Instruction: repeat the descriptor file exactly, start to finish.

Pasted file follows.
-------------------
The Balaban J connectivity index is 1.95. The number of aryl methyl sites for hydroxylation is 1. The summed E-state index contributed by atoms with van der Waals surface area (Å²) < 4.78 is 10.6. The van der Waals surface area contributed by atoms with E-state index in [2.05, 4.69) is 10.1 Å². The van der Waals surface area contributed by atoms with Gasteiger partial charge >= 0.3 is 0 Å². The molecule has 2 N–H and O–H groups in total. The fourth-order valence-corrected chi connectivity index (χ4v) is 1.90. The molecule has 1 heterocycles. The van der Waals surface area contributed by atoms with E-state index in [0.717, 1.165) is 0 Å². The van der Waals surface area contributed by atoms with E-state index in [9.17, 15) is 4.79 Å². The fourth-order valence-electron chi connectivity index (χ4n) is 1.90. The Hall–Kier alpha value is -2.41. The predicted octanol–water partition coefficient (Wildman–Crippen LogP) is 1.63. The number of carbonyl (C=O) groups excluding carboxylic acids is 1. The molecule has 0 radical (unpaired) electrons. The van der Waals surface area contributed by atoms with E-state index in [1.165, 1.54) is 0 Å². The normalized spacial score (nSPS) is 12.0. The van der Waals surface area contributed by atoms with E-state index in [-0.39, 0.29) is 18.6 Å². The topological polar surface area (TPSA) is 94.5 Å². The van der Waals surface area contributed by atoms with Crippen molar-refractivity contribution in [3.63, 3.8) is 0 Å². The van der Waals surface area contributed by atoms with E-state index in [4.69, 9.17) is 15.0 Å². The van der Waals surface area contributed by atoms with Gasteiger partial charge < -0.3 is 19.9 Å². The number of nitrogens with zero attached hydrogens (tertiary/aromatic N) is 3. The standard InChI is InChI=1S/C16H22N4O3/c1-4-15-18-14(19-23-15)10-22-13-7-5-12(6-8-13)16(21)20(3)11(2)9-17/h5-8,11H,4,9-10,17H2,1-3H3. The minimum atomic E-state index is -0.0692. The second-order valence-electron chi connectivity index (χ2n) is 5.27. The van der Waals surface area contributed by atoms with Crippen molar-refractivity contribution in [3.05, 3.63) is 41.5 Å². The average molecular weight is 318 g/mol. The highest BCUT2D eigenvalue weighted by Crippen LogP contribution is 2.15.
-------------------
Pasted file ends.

The Balaban J connectivity index is 1.95. The number of aryl methyl sites for hydroxylation is 1. The summed E-state index contributed by atoms with van der Waals surface area (Å²) < 4.78 is 10.6. The van der Waals surface area contributed by atoms with E-state index in [2.05, 4.69) is 10.1 Å². The van der Waals surface area contributed by atoms with Gasteiger partial charge >= 0.3 is 0 Å². The molecule has 2 N–H and O–H groups in total. The fourth-order valence-corrected chi connectivity index (χ4v) is 1.90. The molecule has 1 heterocycles. The van der Waals surface area contributed by atoms with E-state index in [0.717, 1.165) is 0 Å². The van der Waals surface area contributed by atoms with E-state index in [9.17, 15) is 4.79 Å². The fourth-order valence-electron chi connectivity index (χ4n) is 1.90. The Hall–Kier alpha value is -2.41. The predicted octanol–water partition coefficient (Wildman–Crippen LogP) is 1.63. The number of carbonyl (C=O) groups excluding carboxylic acids is 1. The molecule has 0 radical (unpaired) electrons. The van der Waals surface area contributed by atoms with E-state index in [1.165, 1.54) is 0 Å². The normalized spacial score (nSPS) is 12.0. The van der Waals surface area contributed by atoms with E-state index in [-0.39, 0.29) is 18.6 Å². The topological polar surface area (TPSA) is 94.5 Å². The van der Waals surface area contributed by atoms with Crippen molar-refractivity contribution in [3.63, 3.8) is 0 Å². The van der Waals surface area contributed by atoms with E-state index in [4.69, 9.17) is 15.0 Å². The van der Waals surface area contributed by atoms with Gasteiger partial charge < -0.3 is 19.9 Å². The number of nitrogens with zero attached hydrogens (tertiary/aromatic N) is 3. The standard InChI is InChI=1S/C16H22N4O3/c1-4-15-18-14(19-23-15)10-22-13-7-5-12(6-8-13)16(21)20(3)11(2)9-17/h5-8,11H,4,9-10,17H2,1-3H3. The minimum atomic E-state index is -0.0692. The second-order valence-electron chi connectivity index (χ2n) is 5.27. The van der Waals surface area contributed by atoms with Crippen molar-refractivity contribution in [3.05, 3.63) is 41.5 Å². The average molecular weight is 318 g/mol. The highest BCUT2D eigenvalue weighted by Crippen LogP contribution is 2.15.